3. Dip (if the coral is not stressed)
Next the cut-off corals will go straight into a tub of our own water. No drip acclimation is necessary, although it is not harmful. (You are just giving yourself more work if you drip acclimate a coral.) This is point when they will be dipped. However, and this is a huge “however”, if the coral is stressed out from a trip across the continental United States overnight, for example, dipping a coral in harsh chemicals can be detrimental and may cause death. This is why you must only buy corals online from reliable sources if you don’t have a quarantine tank. So you can comfortably delay dipping your new arrival for a couple days when it’s settled into your tank.
When considering Acropora, there are primarily two parasites of concern, Acropora-eating flatworms or AEFW, and red bugs. This should determine which dip you use. After all, when you go to the doctor, the disease will determine the treatment. With that in mind, I have no idea nor do I care whats in these brand-name coral dips.
For Acropora, you really just need BioAdvanced (formerly Bayer Advanced) Complete Insect Killer. This stuff is much cheaper than what is advertised as coral dip. Many of these dip-making -companies will make certain claims, but in reality they are all very similar–none of them safely kill AEFW. They may weaken AEFW, but so does inexpensive BioAdvanced Complete Insect Killer.
The ratio we use is about 7mL BioAdvanced per 1 cup of tank water. We dip our pieces for about 12 minutes. This will kill red bugs. For AEFW, its a little more complicated than that.
There is absolutely no dip that will kill AEFW without killing the coral at the same time. This is why dipping corals is simply not enough. However, BioAdvanced does weaken or paralyze AEFW enough to where they have a good chance of falling off. For this reason its good to provide gentle flow while dipping or use a turkey baster to blow at the corals to encourage this.
4. Rinse then Re-Mount for Easy Observation
After the dip, we rinse them off thoroughly a couple of times in tank water to remove the Bayer insecticide. Next is when we will mount them. They should be mounted to something that will let them be secure on a frag rack, ideally in a separate quarantine tank or on a frag rack in your tank (if you don’t have a QT). A common frag plug is perfect.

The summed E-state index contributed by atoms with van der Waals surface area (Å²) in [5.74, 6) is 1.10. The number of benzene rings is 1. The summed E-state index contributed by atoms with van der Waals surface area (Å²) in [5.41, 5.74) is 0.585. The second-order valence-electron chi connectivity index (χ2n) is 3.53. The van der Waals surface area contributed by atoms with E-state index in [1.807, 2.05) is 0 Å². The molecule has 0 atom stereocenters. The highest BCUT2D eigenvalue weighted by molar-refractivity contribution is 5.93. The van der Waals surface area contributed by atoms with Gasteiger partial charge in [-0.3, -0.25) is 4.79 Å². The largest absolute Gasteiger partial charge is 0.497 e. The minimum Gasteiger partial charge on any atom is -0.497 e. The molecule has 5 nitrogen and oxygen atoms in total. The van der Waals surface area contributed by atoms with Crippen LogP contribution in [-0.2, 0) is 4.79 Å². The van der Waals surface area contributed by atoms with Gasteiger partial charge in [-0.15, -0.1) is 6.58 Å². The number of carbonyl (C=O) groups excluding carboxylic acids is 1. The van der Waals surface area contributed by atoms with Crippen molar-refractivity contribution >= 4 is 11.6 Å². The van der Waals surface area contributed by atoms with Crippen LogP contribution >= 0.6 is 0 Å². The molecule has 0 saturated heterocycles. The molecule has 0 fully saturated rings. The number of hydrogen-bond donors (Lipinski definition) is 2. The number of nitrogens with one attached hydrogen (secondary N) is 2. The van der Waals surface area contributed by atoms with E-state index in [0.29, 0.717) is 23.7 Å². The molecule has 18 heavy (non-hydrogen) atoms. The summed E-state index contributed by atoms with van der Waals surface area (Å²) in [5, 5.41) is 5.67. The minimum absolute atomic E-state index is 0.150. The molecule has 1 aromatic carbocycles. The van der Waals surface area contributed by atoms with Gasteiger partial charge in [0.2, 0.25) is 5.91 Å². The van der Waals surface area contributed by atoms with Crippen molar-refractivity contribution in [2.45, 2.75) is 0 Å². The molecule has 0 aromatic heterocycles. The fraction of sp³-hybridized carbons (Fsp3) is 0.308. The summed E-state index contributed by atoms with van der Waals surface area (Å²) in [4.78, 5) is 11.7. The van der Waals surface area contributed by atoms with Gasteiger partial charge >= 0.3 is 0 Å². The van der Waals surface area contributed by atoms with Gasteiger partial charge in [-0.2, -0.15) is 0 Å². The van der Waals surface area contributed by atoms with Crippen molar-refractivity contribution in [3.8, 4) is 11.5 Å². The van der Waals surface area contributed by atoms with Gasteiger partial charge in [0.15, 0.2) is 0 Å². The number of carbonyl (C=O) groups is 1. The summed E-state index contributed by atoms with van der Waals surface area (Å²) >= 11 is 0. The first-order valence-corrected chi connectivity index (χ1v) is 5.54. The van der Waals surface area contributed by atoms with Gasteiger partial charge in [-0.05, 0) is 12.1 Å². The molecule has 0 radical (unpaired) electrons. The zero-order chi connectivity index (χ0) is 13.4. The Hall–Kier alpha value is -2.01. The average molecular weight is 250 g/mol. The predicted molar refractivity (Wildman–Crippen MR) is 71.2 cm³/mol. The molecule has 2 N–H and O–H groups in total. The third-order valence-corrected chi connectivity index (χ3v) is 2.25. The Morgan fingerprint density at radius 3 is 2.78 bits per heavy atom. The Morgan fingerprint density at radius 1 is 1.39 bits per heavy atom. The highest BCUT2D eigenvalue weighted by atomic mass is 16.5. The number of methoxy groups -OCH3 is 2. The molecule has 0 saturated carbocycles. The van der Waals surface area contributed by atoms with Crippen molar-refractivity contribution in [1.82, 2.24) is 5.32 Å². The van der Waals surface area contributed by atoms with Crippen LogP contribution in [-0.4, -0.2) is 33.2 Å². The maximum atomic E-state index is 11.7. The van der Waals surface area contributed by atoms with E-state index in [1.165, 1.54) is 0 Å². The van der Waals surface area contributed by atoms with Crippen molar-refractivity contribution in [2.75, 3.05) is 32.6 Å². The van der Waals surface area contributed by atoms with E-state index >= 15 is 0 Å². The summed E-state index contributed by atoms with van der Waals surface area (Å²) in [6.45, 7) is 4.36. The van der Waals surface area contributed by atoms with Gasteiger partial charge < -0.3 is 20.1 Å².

For encrusting or plating species, such as Montipora capricornis or encrusting Montipora, cut off any dead parts of the coral on the top and sides. Then do your best to cover the entire bottom of the frag with super glue or epoxy when mounting it. In contrast to Acropora or other branching or stick-like corals, it’s difficult or impossible to cut off every single part of dead coral, since the underside of these plating or encrusting corals are often dead. Using enough super glue or epoxy to cover the entire bottom will help cover up any Montipora-eating Nudibranchs, parasites, or eggs hiding down there.
5. Place in Quarantine Tank or Isolation for Close Inspection
After mounting on a fresh plug, they will go into the first of two quarantine tanks for several weeks. For those of you without a QT, its important that you put the frag on a rack far from the aquascape as possible to inspect it. Remember no dip will kill AEFW or Montipora Eating Nudibranchs so you need an easy way to inspect them for several weeks. If there is AEFW or MEN, having the piece separate from your rockwork may help prevent their spread to everything else and it allows easy removal of the piece. AEFW or MEN will usually show itself within a few weeks. Although it will be difficult actually to see the little buggers themselves, you may find AEFW bite marks. Or for MEN, you’ll see spots of missing tissue, or exposed white coral skeleton. Using a magnifying glass or using the camera on your phone will aid in the inspection process. Nighttime inspection with a flashlight is also a great idea.
We will usually keep the corals in this first stage of quarantine for about 6 – 8 weeks. You should see them starting to encrust and maybe even grow if they are healthy during this stage. For most aquarists with 1 or no quarantine system, it is reasonable to assume they are okay to mount to the rockwork permanently if they look healthy and you can’t find anything with your diligent inspection after this time. Here at Coral Euphoria, we have an additional quarantine tank/step, as an extra precaution, before introducing anything into our main system. We keep and inspect the corals in a separate, second stage tank for about 4 – 6 weeks.
Tip: Pick up an inexpensive jewelers eye loupe to inspect your new acquisitions for parasites.
In summary, consider the reliability of your source; cut off or thoroughly cover up anything that’s not living coral tissue; dip them (if they are not stressed); put them in quarantine or isolate them as much as possible; inspect them everyday, twice a day; and remember that an ounce of prevention is worth tons of cure.